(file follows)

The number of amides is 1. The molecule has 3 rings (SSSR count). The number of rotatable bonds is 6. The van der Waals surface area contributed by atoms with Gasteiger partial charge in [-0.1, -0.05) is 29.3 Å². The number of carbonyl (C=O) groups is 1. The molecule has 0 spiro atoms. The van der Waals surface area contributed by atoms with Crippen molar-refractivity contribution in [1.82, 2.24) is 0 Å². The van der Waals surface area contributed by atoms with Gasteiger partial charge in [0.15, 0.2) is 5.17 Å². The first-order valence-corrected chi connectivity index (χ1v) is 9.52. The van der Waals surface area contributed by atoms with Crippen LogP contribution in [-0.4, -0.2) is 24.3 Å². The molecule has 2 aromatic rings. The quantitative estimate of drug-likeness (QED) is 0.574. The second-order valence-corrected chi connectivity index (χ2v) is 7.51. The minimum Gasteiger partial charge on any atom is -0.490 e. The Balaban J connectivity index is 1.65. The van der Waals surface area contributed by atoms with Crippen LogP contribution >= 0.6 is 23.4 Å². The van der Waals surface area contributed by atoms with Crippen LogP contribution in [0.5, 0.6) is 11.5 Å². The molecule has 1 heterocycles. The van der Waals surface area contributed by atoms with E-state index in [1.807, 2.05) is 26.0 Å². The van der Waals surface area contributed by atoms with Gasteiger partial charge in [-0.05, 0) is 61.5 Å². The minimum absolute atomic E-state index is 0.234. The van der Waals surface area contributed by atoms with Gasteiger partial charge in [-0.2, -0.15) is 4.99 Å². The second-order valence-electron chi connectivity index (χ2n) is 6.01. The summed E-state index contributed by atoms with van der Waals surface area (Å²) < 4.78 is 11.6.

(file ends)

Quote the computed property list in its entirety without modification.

The number of amides is 1. The molecule has 3 rings (SSSR count). The number of rotatable bonds is 6. The van der Waals surface area contributed by atoms with Gasteiger partial charge in [-0.1, -0.05) is 29.3 Å². The number of carbonyl (C=O) groups is 1. The molecule has 0 spiro atoms. The van der Waals surface area contributed by atoms with Crippen molar-refractivity contribution in [1.82, 2.24) is 0 Å². The van der Waals surface area contributed by atoms with Gasteiger partial charge in [0.15, 0.2) is 5.17 Å². The first-order valence-corrected chi connectivity index (χ1v) is 9.52. The van der Waals surface area contributed by atoms with Crippen LogP contribution in [-0.4, -0.2) is 24.3 Å². The molecule has 2 aromatic rings. The quantitative estimate of drug-likeness (QED) is 0.574. The second-order valence-corrected chi connectivity index (χ2v) is 7.51. The minimum Gasteiger partial charge on any atom is -0.490 e. The Balaban J connectivity index is 1.65. The van der Waals surface area contributed by atoms with Crippen LogP contribution >= 0.6 is 23.4 Å². The van der Waals surface area contributed by atoms with Crippen LogP contribution in [0.5, 0.6) is 11.5 Å². The molecule has 1 heterocycles. The van der Waals surface area contributed by atoms with E-state index in [1.807, 2.05) is 26.0 Å². The van der Waals surface area contributed by atoms with Gasteiger partial charge in [-0.05, 0) is 61.5 Å². The minimum absolute atomic E-state index is 0.234. The van der Waals surface area contributed by atoms with Gasteiger partial charge in [-0.2, -0.15) is 4.99 Å². The second-order valence-electron chi connectivity index (χ2n) is 6.01. The summed E-state index contributed by atoms with van der Waals surface area (Å²) < 4.78 is 11.6.